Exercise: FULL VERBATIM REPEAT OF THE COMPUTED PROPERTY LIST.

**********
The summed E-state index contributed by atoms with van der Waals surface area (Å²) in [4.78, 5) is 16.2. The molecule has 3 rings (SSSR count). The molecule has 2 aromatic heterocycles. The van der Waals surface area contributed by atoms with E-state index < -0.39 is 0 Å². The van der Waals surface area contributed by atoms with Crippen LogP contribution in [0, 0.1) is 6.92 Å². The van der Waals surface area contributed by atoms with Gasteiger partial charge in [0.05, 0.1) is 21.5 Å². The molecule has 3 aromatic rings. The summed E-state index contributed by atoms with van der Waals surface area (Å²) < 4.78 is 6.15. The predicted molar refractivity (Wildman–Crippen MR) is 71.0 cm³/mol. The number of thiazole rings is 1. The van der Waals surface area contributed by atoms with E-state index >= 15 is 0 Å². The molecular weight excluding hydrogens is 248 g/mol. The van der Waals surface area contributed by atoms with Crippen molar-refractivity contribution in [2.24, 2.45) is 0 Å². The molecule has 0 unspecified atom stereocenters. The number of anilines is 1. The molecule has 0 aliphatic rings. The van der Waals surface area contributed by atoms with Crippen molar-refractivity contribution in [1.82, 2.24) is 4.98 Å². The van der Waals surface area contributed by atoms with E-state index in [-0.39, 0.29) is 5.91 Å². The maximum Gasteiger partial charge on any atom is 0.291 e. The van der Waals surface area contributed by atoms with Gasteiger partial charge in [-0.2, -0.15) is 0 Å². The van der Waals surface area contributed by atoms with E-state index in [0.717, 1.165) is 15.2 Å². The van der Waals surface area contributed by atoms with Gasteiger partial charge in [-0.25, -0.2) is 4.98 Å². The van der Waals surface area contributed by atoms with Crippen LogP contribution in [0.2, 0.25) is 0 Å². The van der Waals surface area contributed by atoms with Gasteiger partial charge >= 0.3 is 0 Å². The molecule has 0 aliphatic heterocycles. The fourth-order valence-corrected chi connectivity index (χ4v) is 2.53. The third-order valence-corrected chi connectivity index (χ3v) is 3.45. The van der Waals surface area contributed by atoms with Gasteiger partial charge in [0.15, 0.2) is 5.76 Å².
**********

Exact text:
The summed E-state index contributed by atoms with van der Waals surface area (Å²) in [4.78, 5) is 16.2. The molecule has 3 rings (SSSR count). The molecule has 2 aromatic heterocycles. The van der Waals surface area contributed by atoms with E-state index < -0.39 is 0 Å². The van der Waals surface area contributed by atoms with Crippen LogP contribution in [0, 0.1) is 6.92 Å². The van der Waals surface area contributed by atoms with Gasteiger partial charge in [0.05, 0.1) is 21.5 Å². The molecule has 3 aromatic rings. The summed E-state index contributed by atoms with van der Waals surface area (Å²) < 4.78 is 6.15. The predicted molar refractivity (Wildman–Crippen MR) is 71.0 cm³/mol. The number of thiazole rings is 1. The van der Waals surface area contributed by atoms with E-state index >= 15 is 0 Å². The molecular weight excluding hydrogens is 248 g/mol. The van der Waals surface area contributed by atoms with Crippen molar-refractivity contribution in [2.24, 2.45) is 0 Å². The molecule has 0 unspecified atom stereocenters. The number of anilines is 1. The molecule has 0 aliphatic rings. The van der Waals surface area contributed by atoms with Crippen molar-refractivity contribution in [1.82, 2.24) is 4.98 Å². The van der Waals surface area contributed by atoms with E-state index in [-0.39, 0.29) is 5.91 Å². The maximum Gasteiger partial charge on any atom is 0.291 e. The van der Waals surface area contributed by atoms with Gasteiger partial charge in [-0.2, -0.15) is 0 Å². The van der Waals surface area contributed by atoms with E-state index in [0.717, 1.165) is 15.2 Å². The van der Waals surface area contributed by atoms with Gasteiger partial charge in [-0.25, -0.2) is 4.98 Å². The van der Waals surface area contributed by atoms with Crippen LogP contribution in [0.2, 0.25) is 0 Å². The van der Waals surface area contributed by atoms with Gasteiger partial charge >= 0.3 is 0 Å². The molecule has 0 aliphatic heterocycles. The fourth-order valence-corrected chi connectivity index (χ4v) is 2.53. The third-order valence-corrected chi connectivity index (χ3v) is 3.45. The van der Waals surface area contributed by atoms with Gasteiger partial charge in [0.15, 0.2) is 5.76 Å².